DIRECTOR'S STATEMENT: I made this documentary to bring to light a little-known group of immigrants to first Hawaii then California. In addition, it provides a vivid description of the life of immigrants working on the plantations of Hawaii, an area often overlooked."
DIRECTOR BIO: Ma's work has screened and been in festivals on three continents in seven countries (USA, France, Germany, Spain, Greece, India, Indonesia). She produces and directs in both English and Spanish, and has made documentaries, dramas, and experimental shorts. One of her areas of special focus is world music and dance, and in certain respects considers herself an international version of Les Blank.
Francisco Pérez, star of this documentary, was 98 years old when we interviewed him and full of stories. He left his native Spain around 1911 as a small child, before the Panama Canal had been completed, to make the long and difficult crossing from Spain to Hawaii with his mother, sister, and cousin, and several thousand other immigrants from Spain.
Pérez grew up on a sugar cane plantation in Maui where his mother worked. At the age of 11, he was put to work as well. Later, the small family moved to Honolulu where he found many odd jobs: shoe-shine boy, delivering newspapers, work in a cannery. As a young adult he moved to California along with many of the other Spanish immigrants in Hawaii.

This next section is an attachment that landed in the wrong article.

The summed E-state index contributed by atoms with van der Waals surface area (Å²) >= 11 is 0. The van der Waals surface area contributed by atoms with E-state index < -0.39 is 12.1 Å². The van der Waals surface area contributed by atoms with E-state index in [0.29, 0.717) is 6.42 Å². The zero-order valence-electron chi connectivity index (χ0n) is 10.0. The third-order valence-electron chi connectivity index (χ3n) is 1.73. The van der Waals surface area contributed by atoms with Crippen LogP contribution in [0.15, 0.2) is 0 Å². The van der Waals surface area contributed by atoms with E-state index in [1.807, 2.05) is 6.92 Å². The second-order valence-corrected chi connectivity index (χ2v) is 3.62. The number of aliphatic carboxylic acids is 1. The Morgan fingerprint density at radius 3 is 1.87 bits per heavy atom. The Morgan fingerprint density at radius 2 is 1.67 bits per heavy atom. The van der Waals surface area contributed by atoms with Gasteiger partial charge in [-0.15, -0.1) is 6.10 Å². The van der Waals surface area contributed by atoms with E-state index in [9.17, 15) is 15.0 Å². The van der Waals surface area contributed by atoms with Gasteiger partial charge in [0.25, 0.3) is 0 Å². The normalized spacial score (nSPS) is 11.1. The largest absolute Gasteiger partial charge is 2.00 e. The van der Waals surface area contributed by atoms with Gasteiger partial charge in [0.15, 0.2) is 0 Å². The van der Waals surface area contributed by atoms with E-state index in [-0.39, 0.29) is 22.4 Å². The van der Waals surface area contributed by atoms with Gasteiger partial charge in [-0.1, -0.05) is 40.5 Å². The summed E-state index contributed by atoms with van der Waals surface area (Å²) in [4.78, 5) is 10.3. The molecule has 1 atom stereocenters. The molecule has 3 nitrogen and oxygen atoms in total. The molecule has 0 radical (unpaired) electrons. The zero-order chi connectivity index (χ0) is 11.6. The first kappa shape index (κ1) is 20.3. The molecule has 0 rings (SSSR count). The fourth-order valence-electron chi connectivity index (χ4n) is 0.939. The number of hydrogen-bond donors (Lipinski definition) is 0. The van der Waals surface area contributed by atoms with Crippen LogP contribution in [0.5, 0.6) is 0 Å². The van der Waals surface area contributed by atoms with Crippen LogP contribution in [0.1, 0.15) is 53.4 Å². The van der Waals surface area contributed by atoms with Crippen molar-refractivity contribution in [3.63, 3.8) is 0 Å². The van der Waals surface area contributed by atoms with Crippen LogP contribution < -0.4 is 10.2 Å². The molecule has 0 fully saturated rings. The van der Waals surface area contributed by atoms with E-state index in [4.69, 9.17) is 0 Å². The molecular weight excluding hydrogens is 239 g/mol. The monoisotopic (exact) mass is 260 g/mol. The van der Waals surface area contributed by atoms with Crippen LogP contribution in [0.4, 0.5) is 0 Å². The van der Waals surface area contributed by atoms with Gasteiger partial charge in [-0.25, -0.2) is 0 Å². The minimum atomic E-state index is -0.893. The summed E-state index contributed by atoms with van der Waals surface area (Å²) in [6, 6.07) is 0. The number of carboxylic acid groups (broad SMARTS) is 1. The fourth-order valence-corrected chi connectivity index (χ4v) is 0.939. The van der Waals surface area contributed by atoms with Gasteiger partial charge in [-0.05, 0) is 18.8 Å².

Pérez' tales of his years in Hawaii and subsequently, California, reflect not only the story of other Spanish immigrants but also of other immigrant groups to the United States. His narrative is enriched by interviews with descendants of other immigrants from Spain which together provide a fascinating story.
Jaime Cader, an amateur historian who lives in the greater San Francisco Bay Area, has been a member for several years of some of the Spanish Clubs organized by descendents of the these immigrants. He knew who we should interview and also had all the requisite contacts. His help on this project was invaluable.
When we went to interview Francisco Pérez, we learned that due to Pérez' advanced age, he was unable to hear any voice in the upper registers. He could, however, hear Jaime Cader's voice. Happily, we had written out the principal questions we wanted to ask him, and so Cader was drafted on the spot to be the host, and interview Pérez. He did a fine job.